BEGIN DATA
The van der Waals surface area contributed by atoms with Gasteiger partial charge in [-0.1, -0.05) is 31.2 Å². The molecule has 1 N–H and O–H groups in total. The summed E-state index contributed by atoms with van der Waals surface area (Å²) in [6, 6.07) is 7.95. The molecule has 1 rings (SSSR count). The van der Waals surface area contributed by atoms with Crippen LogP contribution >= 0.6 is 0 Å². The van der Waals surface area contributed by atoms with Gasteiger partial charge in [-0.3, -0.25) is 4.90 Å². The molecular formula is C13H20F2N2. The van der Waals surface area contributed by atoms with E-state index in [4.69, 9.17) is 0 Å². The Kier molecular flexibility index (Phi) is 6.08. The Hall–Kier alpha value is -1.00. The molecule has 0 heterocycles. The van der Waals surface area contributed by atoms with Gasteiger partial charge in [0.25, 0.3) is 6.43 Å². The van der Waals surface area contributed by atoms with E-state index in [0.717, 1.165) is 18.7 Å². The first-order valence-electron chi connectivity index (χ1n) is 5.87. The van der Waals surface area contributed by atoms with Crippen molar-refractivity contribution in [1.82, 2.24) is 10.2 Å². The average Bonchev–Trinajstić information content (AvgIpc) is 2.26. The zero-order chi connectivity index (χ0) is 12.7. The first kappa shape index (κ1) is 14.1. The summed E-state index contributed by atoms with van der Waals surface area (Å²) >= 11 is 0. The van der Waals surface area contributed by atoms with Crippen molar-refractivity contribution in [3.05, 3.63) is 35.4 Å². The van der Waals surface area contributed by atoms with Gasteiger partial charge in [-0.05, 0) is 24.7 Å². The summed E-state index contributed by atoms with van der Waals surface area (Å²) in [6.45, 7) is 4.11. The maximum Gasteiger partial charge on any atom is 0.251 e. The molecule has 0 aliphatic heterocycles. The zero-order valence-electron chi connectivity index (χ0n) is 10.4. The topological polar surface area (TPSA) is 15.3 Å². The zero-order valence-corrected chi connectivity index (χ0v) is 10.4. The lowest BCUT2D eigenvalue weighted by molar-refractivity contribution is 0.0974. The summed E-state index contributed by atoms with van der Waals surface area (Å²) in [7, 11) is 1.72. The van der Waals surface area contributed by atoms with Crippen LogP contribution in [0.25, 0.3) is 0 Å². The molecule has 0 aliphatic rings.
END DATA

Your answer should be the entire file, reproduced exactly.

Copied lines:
The van der Waals surface area contributed by atoms with Gasteiger partial charge in [-0.1, -0.05) is 31.2 Å². The molecule has 1 N–H and O–H groups in total. The summed E-state index contributed by atoms with van der Waals surface area (Å²) in [6, 6.07) is 7.95. The molecule has 1 rings (SSSR count). The van der Waals surface area contributed by atoms with Crippen LogP contribution >= 0.6 is 0 Å². The van der Waals surface area contributed by atoms with Gasteiger partial charge in [-0.3, -0.25) is 4.90 Å². The molecular formula is C13H20F2N2. The van der Waals surface area contributed by atoms with E-state index in [4.69, 9.17) is 0 Å². The Kier molecular flexibility index (Phi) is 6.08. The Hall–Kier alpha value is -1.00. The molecule has 0 heterocycles. The van der Waals surface area contributed by atoms with Gasteiger partial charge in [0.25, 0.3) is 6.43 Å². The van der Waals surface area contributed by atoms with E-state index in [0.717, 1.165) is 18.7 Å². The first-order valence-electron chi connectivity index (χ1n) is 5.87. The van der Waals surface area contributed by atoms with Crippen molar-refractivity contribution in [1.82, 2.24) is 10.2 Å². The average Bonchev–Trinajstić information content (AvgIpc) is 2.26. The zero-order chi connectivity index (χ0) is 12.7. The first kappa shape index (κ1) is 14.1. The summed E-state index contributed by atoms with van der Waals surface area (Å²) >= 11 is 0. The van der Waals surface area contributed by atoms with Crippen molar-refractivity contribution in [3.05, 3.63) is 35.4 Å². The van der Waals surface area contributed by atoms with Gasteiger partial charge in [-0.05, 0) is 24.7 Å². The summed E-state index contributed by atoms with van der Waals surface area (Å²) in [6.45, 7) is 4.11. The maximum Gasteiger partial charge on any atom is 0.251 e. The molecule has 0 aliphatic heterocycles. The zero-order valence-electron chi connectivity index (χ0n) is 10.4. The topological polar surface area (TPSA) is 15.3 Å². The zero-order valence-corrected chi connectivity index (χ0v) is 10.4. The lowest BCUT2D eigenvalue weighted by molar-refractivity contribution is 0.0974. The summed E-state index contributed by atoms with van der Waals surface area (Å²) in [7, 11) is 1.72. The van der Waals surface area contributed by atoms with Crippen LogP contribution in [0.25, 0.3) is 0 Å². The molecule has 0 aliphatic rings.